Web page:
Tag: Aldous Huxley

Friday filchings

I’m having to write this ahead of time due to travel commitments. Still, there’s the usual mixed bag of content in here, everything from digital credentials through to survival, with a bit of panpsychism thrown in for good measure.

Did any of these resonate with you? Let me know!


Competency Badges: the tail wagging the dog?

Recognition is from a certain point of view hyperlocal, and it is this hyperlocality that gives it its global value – not the other way around. The space of recognition is the community in which the competency is developed and activated. The recognition of a practitioner in a community is not reduced to those generally considered to belong to a “community of practice”, but to the intersection of multiple communities and practices, starting with the clients of these practices: the community of practice of chefs does not exist independently of the communities of their suppliers and clients. There is also a very strong link between individual recognition and that of the community to which the person is identified: shady notaries and politicians can bring discredit on an entire community.

Serge Ravet

As this roundup goes live I’ll be at Open Belgium, and I’m looking forward to catching up with Serge while I’m there! My take on the points that he’s making in this (long) post is actually what I’m talking about at the event: open initiatives need open organisations.


Universities do not exist ‘to produce students who are useful’, President says

Mr Higgins, who was opening a celebration of Trinity College Dublin’s College Historical Debating Society, said “universities are not there merely to produce students who are useful”.

“They are there to produce citizens who are respectful of the rights of others to participate and also to be able to participate fully, drawing on a wide range of scholarship,” he said on Monday night.

The President said there is a growing cohort of people who are alienated and “who feel they have lost their attachment to society and decision making”.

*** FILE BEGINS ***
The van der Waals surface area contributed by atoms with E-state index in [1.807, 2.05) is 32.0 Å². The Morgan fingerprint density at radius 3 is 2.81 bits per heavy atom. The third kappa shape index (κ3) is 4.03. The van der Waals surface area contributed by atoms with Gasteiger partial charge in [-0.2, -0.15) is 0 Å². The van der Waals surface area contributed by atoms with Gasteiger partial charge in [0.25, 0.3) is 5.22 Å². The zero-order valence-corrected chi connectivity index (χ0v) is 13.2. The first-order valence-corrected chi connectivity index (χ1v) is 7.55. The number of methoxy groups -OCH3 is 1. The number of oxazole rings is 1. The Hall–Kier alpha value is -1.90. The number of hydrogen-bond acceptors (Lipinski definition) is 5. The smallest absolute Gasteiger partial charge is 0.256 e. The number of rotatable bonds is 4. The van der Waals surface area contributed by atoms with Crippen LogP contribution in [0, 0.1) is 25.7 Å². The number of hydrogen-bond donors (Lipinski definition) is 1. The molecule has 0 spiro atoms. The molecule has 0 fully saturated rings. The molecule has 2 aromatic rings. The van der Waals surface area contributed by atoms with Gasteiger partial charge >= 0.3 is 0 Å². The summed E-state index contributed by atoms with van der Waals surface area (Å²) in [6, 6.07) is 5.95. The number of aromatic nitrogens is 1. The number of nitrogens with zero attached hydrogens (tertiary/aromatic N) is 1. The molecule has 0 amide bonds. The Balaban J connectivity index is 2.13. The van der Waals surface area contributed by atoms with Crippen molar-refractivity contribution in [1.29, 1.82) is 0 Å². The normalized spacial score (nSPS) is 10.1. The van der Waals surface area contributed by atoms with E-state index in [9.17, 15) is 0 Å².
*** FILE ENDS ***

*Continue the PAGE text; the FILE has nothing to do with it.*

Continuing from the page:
Jack Horgan-Jones (The Irish Times)

As a Philosophy graduate, I wholeheartedly agree with this, and also with his assessment of how people are obsessed with ‘markets’.


Perennial philosophy

Not everyone will accept this sort of inclusivism. Some will insist on a stark choice between Jesus or hell, the Quran or hell. In some ways, overcertain exclusivism is a much better marketing strategy than sympathetic inclusivism. But if just some of the world’s population opened their minds to the wisdom of other religions, without having to leave their own faith, the world would be a better, more peaceful place. Like Aldous Huxley, I still believe in the possibility of growing spiritual convergence between different religions and philosophies, even if right now the tide seems to be going the other way.

Jules Evans (Aeon)

This is an interesting article about the philosophy of Aldous Huxley, whose books have always fascinated me. For some reason, I hadn’t twigged that he was related to Thomas Henry Huxley (aka “Darwin’s bulldog”).


Photo by Scott Webb
Photo by Scott Webb

What the Death of iTunes Says About Our Digital Habits

So what really failed, maybe, wasn’t iTunes at all—it was the implicit promise of Gmail-style computing. The explosion of cloud storage and the invention of smartphones both arrived at roughly the same time, and they both subverted the idea that we should organize our computer. What they offered in its place was a vision of ease and readiness. What the idealized iPhone user and the idealized Gmail user shared was a perfect executive-functioning system: Every time they picked up their phone or opened their web browser, they knew exactly what they wanted to do, got it done with a calm single-mindedness, and then closed their device. This dream illuminated Inbox Zero and Kinfolk and minimalist writing apps. It didn’t work. What we got instead was Inbox Infinity and the algorithmic timeline. Each of us became a wanderer in a sea of content. Each of us adopted the tacit—but still shameful—assumption that we are just treading water, that the clock is always running, and that the work will never end.

Robinson Meyer (The Atlantic)

This is curiously-written (and well-written) piece, in the form of an ordered list, that takes you through the changes since iTunes launched. It’s hard to disagree with the author’s arguments.